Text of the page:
An assumption is therefore required for the existence of a money stock, namely that wage-earners spend their money incomes gradually over time. This may well seem an assumption of irrational behaviour, if no uncertainty is present. It is however a  necessary assumption, if we do not want the velocity of circulation to become infinite and money to disappear altogether from the system. (Graziani 1989, p. 6).

It is not at all irrational to assume that workers “spend their money incomes gradually over time”. Workers—and all other agents in an economy—do spend “their money incomes gradually over time”, because we exist in time, and not in the bizarre Neoclassical space called “General Equilibrium”. What is irrational is the elimination, by Neoclassicals, of serious consideration of change through time via concepts like “General Equilibrium”, and the “the long run”. In the long run, we are still in the short run. All flows, at the macroeconomic level, occur gradually over time.

Graziani attempted to handle time via the construct of period analysis, which led to his concepts of “initial finance” and “final finance”—marking the beginning and ending of the “period” respectively. But periods are almost as artificial as equilibrium itself, and they lead to the dilemma pointed out by Fontana, that all the interesting things—changes in expectations, investment, etc.—happen between periods, rather than during them.

A single period is the minimum effective unit of economic time for the analysis of agents involved in the economic process. The length of this period is such that changes in expectations never occur within it but rather at the junctions of one single period to the next… Once a single-period framework is adopted, the choice is made: little change will occur within it. Expectations can be disappointed, but their effects are not allowed to alter the current course of events. Any shift in the expectational functions of agents has to wait for the next period. (Fontana 2004, pp. 378-379).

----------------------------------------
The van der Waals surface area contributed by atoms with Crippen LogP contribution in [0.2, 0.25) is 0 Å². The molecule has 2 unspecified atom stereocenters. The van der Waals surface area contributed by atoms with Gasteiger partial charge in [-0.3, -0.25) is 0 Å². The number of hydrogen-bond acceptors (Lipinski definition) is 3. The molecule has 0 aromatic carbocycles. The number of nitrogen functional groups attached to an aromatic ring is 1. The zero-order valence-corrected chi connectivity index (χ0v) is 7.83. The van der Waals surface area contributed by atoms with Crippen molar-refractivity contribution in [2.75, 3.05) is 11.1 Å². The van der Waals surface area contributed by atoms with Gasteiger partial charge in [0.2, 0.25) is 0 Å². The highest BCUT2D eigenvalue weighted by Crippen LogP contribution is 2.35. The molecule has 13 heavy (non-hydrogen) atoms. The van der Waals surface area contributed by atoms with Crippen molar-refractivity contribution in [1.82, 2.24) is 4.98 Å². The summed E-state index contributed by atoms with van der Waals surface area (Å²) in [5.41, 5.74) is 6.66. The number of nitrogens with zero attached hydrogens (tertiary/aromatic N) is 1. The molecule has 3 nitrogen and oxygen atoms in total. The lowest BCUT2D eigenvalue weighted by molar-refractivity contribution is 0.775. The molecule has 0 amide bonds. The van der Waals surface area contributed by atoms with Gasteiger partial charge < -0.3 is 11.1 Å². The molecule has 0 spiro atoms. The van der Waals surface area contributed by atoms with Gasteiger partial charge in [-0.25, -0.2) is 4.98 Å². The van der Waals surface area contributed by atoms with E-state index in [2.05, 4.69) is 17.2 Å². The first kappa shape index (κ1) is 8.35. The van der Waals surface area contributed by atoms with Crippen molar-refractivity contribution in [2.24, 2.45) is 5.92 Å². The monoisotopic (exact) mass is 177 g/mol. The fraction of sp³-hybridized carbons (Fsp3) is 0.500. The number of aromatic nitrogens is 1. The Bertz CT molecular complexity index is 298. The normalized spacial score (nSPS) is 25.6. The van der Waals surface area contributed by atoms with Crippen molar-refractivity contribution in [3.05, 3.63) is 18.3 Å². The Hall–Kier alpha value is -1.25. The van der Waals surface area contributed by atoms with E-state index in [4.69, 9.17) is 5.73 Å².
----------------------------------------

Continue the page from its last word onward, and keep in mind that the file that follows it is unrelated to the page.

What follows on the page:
In reality, macroeconomic time is not segmented into periods, but is continuous, and change occurs continuously, not in stop-start staccato between periods. Though individual actions are discrete, the macroeconomic sum of many asynchronous discrete microeconomic behaviours becomes a continuous flow of macroeconomic expenditures (Andresen 1998). Though there are initial conditions—reflecting the state of the economy at a specific point in time—there is neither initial finance nor final finance, but continuous finance. Keynes, and not Graziani, was correct here: